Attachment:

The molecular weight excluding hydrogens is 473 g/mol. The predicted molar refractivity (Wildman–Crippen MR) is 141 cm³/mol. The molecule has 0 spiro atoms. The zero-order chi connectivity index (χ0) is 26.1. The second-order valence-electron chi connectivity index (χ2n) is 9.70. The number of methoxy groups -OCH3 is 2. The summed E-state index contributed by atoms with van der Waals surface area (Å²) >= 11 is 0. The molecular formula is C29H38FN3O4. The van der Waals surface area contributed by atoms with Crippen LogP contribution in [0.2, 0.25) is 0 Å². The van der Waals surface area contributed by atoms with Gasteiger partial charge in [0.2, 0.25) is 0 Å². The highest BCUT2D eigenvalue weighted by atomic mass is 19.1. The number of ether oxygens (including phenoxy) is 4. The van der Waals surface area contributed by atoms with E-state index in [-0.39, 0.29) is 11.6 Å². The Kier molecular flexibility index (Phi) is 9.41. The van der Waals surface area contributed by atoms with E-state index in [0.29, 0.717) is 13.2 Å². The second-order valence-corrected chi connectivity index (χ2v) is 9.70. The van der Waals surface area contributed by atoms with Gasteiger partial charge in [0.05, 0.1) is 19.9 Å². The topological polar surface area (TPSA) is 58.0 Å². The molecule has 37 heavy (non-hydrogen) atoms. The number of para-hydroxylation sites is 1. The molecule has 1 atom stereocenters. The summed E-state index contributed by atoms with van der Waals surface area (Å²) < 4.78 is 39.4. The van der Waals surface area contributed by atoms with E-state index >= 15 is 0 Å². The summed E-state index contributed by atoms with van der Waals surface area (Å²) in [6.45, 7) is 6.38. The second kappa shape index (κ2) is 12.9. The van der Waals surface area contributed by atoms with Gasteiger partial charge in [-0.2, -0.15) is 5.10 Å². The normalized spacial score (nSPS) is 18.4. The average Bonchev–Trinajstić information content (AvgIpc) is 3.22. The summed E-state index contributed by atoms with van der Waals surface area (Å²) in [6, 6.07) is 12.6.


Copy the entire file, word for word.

The molecular weight excluding hydrogens is 473 g/mol. The predicted molar refractivity (Wildman–Crippen MR) is 141 cm³/mol. The molecule has 0 spiro atoms. The zero-order chi connectivity index (χ0) is 26.1. The second-order valence-electron chi connectivity index (χ2n) is 9.70. The number of methoxy groups -OCH3 is 2. The summed E-state index contributed by atoms with van der Waals surface area (Å²) >= 11 is 0. The molecular formula is C29H38FN3O4. The van der Waals surface area contributed by atoms with Crippen LogP contribution in [0.2, 0.25) is 0 Å². The van der Waals surface area contributed by atoms with Gasteiger partial charge in [0.2, 0.25) is 0 Å². The highest BCUT2D eigenvalue weighted by atomic mass is 19.1. The number of ether oxygens (including phenoxy) is 4. The van der Waals surface area contributed by atoms with E-state index in [-0.39, 0.29) is 11.6 Å². The Kier molecular flexibility index (Phi) is 9.41. The van der Waals surface area contributed by atoms with E-state index in [0.29, 0.717) is 13.2 Å². The second-order valence-corrected chi connectivity index (χ2v) is 9.70. The van der Waals surface area contributed by atoms with Gasteiger partial charge in [0.05, 0.1) is 19.9 Å². The topological polar surface area (TPSA) is 58.0 Å². The molecule has 37 heavy (non-hydrogen) atoms. The number of para-hydroxylation sites is 1. The molecule has 1 atom stereocenters. The summed E-state index contributed by atoms with van der Waals surface area (Å²) < 4.78 is 39.4. The van der Waals surface area contributed by atoms with E-state index >= 15 is 0 Å². The summed E-state index contributed by atoms with van der Waals surface area (Å²) in [6.45, 7) is 6.38. The second kappa shape index (κ2) is 12.9. The van der Waals surface area contributed by atoms with Gasteiger partial charge in [-0.2, -0.15) is 5.10 Å². The normalized spacial score (nSPS) is 18.4. The average Bonchev–Trinajstić information content (AvgIpc) is 3.22. The summed E-state index contributed by atoms with van der Waals surface area (Å²) in [6, 6.07) is 12.6.